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Bureau of Indian Affairs questioned Seminole Tribe gaming deal


Filed Under: Compacts
More on: bia, exclusivity, florida, revenue sharing, seminole
     
   

The Seminole Tribe owns and operates the Seminole Hard Rock Hotel in Tampa, Florida. Photo: Timothy Wildey

The Bureau of Indian Affairs expressed doubts about a proposed Class III gaming compact for the Seminole Tribe, Florida Politics reports.

The agreement imposed questionable revenue sharing provisions on the tribe, the BIA's Office of Indian Gaming said in a letter posted by the site. The rates could be construed as imposing an illegal tax on the tribe's gaming enterprise, according to the agency.

“We would be hard-pressed to envision a scenario where we could lawfully approve or otherwise allow a compact to go into effect that calls for increased revenue sharing and reductions in existing exclusivity,” Paula Hart, the director of the office, wrote in the letter posted by Florida Politics.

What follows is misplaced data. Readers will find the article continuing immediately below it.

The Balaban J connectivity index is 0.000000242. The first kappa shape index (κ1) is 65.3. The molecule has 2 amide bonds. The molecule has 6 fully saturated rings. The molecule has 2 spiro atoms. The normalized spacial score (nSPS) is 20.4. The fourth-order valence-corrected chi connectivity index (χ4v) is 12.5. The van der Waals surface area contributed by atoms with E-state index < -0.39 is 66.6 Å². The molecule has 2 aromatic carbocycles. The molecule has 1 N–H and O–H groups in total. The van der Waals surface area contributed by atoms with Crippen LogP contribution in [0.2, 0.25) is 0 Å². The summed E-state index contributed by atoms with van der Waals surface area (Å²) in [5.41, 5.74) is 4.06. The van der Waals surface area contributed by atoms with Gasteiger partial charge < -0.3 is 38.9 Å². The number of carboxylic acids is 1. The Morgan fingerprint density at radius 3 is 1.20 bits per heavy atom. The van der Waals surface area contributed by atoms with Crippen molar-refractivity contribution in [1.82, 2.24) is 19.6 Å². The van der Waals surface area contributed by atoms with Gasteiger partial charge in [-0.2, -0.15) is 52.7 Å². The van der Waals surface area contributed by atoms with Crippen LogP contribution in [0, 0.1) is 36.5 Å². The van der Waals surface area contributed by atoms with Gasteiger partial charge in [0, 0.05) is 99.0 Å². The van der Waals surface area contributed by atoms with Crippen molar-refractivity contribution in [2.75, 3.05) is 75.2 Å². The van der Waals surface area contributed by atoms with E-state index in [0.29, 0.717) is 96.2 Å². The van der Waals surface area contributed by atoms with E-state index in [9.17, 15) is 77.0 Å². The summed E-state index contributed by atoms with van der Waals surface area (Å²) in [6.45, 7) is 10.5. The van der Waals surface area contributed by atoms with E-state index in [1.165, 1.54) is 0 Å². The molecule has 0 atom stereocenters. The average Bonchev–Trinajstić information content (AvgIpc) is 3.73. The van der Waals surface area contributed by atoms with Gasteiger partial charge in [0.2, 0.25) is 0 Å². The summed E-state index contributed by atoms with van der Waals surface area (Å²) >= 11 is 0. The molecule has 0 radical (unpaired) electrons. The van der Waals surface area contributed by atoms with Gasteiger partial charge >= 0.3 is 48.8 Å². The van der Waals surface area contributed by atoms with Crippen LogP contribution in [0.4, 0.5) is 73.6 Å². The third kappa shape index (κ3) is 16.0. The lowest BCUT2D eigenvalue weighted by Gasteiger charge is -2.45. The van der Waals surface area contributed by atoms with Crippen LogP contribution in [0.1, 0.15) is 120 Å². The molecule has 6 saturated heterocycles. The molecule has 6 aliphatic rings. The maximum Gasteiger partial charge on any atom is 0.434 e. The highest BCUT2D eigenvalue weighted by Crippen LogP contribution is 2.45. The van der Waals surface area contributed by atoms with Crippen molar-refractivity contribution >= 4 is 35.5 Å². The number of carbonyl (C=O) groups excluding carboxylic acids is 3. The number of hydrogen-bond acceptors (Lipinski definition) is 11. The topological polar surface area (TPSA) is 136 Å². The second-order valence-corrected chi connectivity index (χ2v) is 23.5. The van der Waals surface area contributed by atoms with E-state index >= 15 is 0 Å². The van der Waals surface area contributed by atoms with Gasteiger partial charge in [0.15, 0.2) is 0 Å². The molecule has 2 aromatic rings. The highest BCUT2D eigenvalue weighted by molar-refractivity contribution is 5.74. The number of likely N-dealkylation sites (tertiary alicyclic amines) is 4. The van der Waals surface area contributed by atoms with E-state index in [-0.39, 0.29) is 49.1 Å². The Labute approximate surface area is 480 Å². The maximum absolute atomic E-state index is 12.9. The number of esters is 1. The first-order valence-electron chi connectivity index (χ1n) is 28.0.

Revenue sharing provisions are common in Class III gaming compacts. But the BIA says tribes must been offered a form of exclusivity to justify sharing their proceeds with state governments.

The tribe has already shared more than $1 billion under a compact that was approved by the BIA in 2010. The tribe has continued to send revenues to the state even though a federal judge last year ruled that the state violated the exclusivity provisions in the agreement.

Read More on the Story:
Letter: Feds may not have approved new Seminole Compact (Florida Politics 3/1)
Tribe rejects both gaming bills saying both 'don't make economic sense' for them (The Tampa Bay Times 3/1)

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